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Re: Flakiness; libdups? and MS-POSIX privileges?
- From: Linda Walsh <cygwin at tlinx dot org>
- To: cygwin at cygwin dot com
- Date: Thu, 13 Mar 2008 17:16:44 -0700
- Subject: Re: Flakiness; libdups? and MS-POSIX privileges?
Dave Korn wrote:
Ah. So the error only arises when the binary is located in windows system
dir. Right alongside all those thousands of DLLs. All those DLLs which are
now all of a sudden higher up in the DLL search path than they were when the
binary was located somewhere else.
Just a WAG, but that could be significant.
Yeah. That thought occurred to me as well. However there are
no libs in the windirs of the pattern "cyg*.dll". Those _should_ be
the key libs, though let me check for any other possible dups...
/tmp> for d in /bin /windows /windows/system32;do
log="$(echo $d|sed -r 's!/(...)[^/]*!\1!g')dll.txt"
'ls' -1 "$d"/*.dll >$log
/tmp> wc -l *dll.txt
/tmp> cat *dll.txt|tee rawconcat.lst|sort|tee sorted_concat.lst|\
uniq -d >zdups.lst; wc -l *.lst|grep lst
It doesn't appear that there should be any conflicts...unless I messed
something else up...
The native API, to the very best of my knowledge, exports exactly the same
set of interfaces to every subsystem. Can you explain exactly what you're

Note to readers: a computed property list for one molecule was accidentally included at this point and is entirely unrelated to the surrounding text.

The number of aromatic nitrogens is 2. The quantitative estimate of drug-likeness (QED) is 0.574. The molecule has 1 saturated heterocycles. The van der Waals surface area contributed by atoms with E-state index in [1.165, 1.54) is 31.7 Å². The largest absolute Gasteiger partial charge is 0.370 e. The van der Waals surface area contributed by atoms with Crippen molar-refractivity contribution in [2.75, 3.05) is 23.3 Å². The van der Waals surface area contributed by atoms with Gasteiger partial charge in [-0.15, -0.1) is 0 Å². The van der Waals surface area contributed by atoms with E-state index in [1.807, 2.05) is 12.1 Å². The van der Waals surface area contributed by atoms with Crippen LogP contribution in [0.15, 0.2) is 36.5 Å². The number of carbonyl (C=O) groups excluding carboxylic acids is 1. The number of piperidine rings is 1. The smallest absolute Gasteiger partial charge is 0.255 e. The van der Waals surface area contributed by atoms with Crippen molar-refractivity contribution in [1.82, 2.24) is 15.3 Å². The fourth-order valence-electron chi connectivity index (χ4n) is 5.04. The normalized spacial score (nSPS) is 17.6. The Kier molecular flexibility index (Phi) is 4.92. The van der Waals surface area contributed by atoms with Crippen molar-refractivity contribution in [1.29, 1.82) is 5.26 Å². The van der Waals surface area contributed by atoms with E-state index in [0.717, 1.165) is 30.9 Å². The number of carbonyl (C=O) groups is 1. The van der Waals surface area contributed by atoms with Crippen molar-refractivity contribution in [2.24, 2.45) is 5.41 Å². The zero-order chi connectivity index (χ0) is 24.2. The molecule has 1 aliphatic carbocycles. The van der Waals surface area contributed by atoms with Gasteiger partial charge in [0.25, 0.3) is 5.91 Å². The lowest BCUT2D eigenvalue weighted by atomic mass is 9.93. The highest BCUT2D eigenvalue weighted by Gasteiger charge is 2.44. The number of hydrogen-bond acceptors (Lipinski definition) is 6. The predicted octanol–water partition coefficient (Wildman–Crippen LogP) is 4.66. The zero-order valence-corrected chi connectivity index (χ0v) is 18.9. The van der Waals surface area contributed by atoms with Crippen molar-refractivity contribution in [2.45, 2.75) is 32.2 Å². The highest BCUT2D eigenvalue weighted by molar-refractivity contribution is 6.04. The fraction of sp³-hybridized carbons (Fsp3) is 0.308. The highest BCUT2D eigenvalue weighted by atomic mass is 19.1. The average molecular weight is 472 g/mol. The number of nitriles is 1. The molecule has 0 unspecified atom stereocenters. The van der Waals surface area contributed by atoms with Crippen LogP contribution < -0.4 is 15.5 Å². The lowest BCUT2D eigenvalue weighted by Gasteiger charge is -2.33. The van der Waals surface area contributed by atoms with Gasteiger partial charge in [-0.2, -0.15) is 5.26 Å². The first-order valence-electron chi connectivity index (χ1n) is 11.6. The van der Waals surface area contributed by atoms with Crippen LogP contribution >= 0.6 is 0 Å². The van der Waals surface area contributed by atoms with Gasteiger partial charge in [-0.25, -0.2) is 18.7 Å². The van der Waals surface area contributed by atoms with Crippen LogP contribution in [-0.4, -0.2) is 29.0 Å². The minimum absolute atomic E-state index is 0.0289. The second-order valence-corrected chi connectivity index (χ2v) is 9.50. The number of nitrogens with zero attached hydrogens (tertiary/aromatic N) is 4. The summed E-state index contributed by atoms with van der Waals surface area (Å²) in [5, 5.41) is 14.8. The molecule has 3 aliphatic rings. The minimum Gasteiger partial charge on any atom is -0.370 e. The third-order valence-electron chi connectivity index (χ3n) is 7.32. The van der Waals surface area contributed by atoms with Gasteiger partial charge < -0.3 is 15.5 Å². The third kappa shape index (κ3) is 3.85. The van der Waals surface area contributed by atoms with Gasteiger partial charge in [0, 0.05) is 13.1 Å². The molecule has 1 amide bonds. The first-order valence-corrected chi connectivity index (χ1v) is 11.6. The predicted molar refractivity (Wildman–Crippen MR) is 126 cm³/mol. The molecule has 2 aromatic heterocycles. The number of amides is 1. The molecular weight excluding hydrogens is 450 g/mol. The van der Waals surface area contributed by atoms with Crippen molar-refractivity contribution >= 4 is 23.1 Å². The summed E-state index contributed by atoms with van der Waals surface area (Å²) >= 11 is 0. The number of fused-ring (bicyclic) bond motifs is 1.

talking about here?
(reading ahead)...so MS is back to their old *illegal* tricks?
Wasn't them using "private" or "hidden" interfaces in the OS to make
their products run better one of the reasons for the monopoly suit -- or
an unfair trade-practice type suit?
If they really only permit their version of a "POSIX" subsystem
to use certain WinNT calls, it would seem that's using their monopoly
power to exclude or degrade functionality in cygwin. IANAL (but I've
been exposed to a few and seen them on TV! :-)), but that practice would
seem to be of questionable legality.
Maybe while MS is "feeling in the mood" (forced by EU decisions) to
release specs of internals, someone (of properly, appropriate legal
'scariness') could nudge them on this if it would be useful to the cygwin?
I wonder -- haven't tested it, but wonder if their posix
implementation handles allowing the removal of open files properly.
They could "do it under the covers"...any attempt to delete an open
file or write to an open file would silently move the locked file
to some 'temporary name' and mark it "delete-on-close" -- or at
worst, add it to the "pending delete&rename registry key" to be
deleted at next boot.
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